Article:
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Commuters, prepare to be ‘closer’ to other passengers soon—even if it’s against WHO guidelines

Commuters, prepare to be ‘closer’ to other passengers soon—even if it’s against WHO guidelines


ICYMI: We now have 253,000 COVID-19 cases, as of writing of which 24.6 percent or over 60,000 are active cases, according to the latest Department of Health bulletin.

In another numbers news, the Department of Transportation (DOTr) and the Economic Development Cluster (EDC) just announced that the Inter-Agency Task Force on Emerging Infectious Diseases (IATF-EID) approved their proposal to reduce physical distancing from the World Health Organization-recommended minimum one meter to 0.75m. 

According to the statement put out by DOTr on social media, the move will “increase ridership in public transportation by optimizing or reducing the physical distance between commuters.”

Inside the MRT-3, where the current social distancing protocol is one meter apart—and no talking and answering phone calls. Photo courtesy of DOTr-MRT 3 Facebook page

Oh, and hear this: it doesn’t stop at 0.75 meter. It gets closer. DOTr said it could be further “optimized” to 0.5 meter after two weeks and to 0.3 meter after another two weeks.

DOTr assured the public, however, that with strict health protocols such as the mandatory use of face masks and face shields by commuters, “the one meter physical distancing measure being observed can be safely adjusted to allow for optimization of ridership.” 

[READ: How to keep yourself virus-free on commutes]

EDC also said they consulted health experts on the proposal. The said figures, both agencies said, are also backed by data based on physical simulation.

They also did the math on how many passengers can fit if the social distancing measures were relaxed. For the Light Rail Transit (LRT) Line 1, which has a capacity of 155 passengers at one meter apart per train set, reducing the required distance to 0.75 meter will accommodate 49 more people. At 0.3 meter, a total of 300.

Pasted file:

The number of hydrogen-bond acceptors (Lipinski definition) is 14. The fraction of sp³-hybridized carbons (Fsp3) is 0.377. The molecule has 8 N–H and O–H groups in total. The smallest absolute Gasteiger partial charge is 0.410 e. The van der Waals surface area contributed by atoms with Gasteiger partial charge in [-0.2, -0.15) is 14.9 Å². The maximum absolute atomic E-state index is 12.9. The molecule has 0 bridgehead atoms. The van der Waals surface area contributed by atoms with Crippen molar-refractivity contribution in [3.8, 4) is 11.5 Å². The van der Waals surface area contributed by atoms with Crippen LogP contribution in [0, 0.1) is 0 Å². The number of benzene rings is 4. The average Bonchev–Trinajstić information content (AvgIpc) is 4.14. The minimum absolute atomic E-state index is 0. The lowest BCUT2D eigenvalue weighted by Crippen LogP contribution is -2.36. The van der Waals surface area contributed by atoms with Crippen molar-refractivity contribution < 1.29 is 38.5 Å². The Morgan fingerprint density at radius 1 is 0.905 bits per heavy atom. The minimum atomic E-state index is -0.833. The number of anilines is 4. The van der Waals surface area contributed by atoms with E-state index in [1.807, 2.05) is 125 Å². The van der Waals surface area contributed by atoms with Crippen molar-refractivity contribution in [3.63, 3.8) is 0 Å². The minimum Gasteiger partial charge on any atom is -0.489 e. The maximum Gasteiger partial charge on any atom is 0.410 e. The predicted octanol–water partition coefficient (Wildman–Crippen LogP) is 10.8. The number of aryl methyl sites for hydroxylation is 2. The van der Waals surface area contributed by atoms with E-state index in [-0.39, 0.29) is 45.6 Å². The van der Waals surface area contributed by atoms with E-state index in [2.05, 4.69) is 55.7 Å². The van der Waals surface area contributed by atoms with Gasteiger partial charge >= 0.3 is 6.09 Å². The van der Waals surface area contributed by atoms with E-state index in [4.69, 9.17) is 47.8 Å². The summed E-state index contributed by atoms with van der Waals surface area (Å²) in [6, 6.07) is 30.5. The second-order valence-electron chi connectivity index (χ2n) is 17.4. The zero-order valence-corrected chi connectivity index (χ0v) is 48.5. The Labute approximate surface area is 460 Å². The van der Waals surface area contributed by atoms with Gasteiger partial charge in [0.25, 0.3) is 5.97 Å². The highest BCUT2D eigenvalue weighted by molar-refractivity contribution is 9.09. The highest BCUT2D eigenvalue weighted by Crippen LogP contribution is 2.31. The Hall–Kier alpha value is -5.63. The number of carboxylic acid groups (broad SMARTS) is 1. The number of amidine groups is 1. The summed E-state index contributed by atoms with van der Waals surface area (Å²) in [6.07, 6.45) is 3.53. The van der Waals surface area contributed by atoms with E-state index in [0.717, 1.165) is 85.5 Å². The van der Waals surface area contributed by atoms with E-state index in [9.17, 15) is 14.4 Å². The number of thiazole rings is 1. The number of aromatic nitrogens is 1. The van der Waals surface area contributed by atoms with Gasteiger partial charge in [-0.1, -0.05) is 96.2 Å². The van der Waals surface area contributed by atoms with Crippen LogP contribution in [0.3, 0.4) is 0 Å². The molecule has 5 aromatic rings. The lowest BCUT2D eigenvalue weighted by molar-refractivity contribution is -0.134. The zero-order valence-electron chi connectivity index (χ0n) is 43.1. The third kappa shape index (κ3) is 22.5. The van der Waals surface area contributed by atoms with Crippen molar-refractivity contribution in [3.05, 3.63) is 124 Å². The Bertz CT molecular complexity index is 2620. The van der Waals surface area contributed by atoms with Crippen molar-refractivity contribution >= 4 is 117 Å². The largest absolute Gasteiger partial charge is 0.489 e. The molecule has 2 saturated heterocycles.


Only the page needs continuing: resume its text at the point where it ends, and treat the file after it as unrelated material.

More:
For buses, easing the social distancing measure will also mean allowing passengers to stand in the aisle. Photo courtesy of DOTr Facebook page

For buses and modern jeepneys, easing the distance between commuters would also mean that standing passengers will now be allowed to occupy the aisles.  

Airplanes and ferries will be subject to reduced social distancing measures, too.

The transport agency said this move will translate to more employees and workers that will be able to reach their workplaces minimizing the transportation woes of Filipino commuters.

Transportation Secretary Arthur Tugade added, “With public transportation, there is faster recovery of lives and livelihoods as we push forward under the new normal.” 

DOTr was supposed to address the public today through a virtual press conference on the matter but it was deferred until further notice. The agency cites the Department of Health (DOH)’s requested to meet with DOTr and EDC to discuss “the reduction of passenger social distance requirements to a minimum when using face shields and face masks in public transport.”



Header photo courtesy of DOTr Facebook page

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Can face shields alone protect us from coronavirus? Not quite. Study shows how droplets move around it

How to keep yourself virus-free on commutes

Routes and regulations: A commuter’s guide for jeepneys’ return on the road © 2020. Hinge Inquirer Publications, Inc.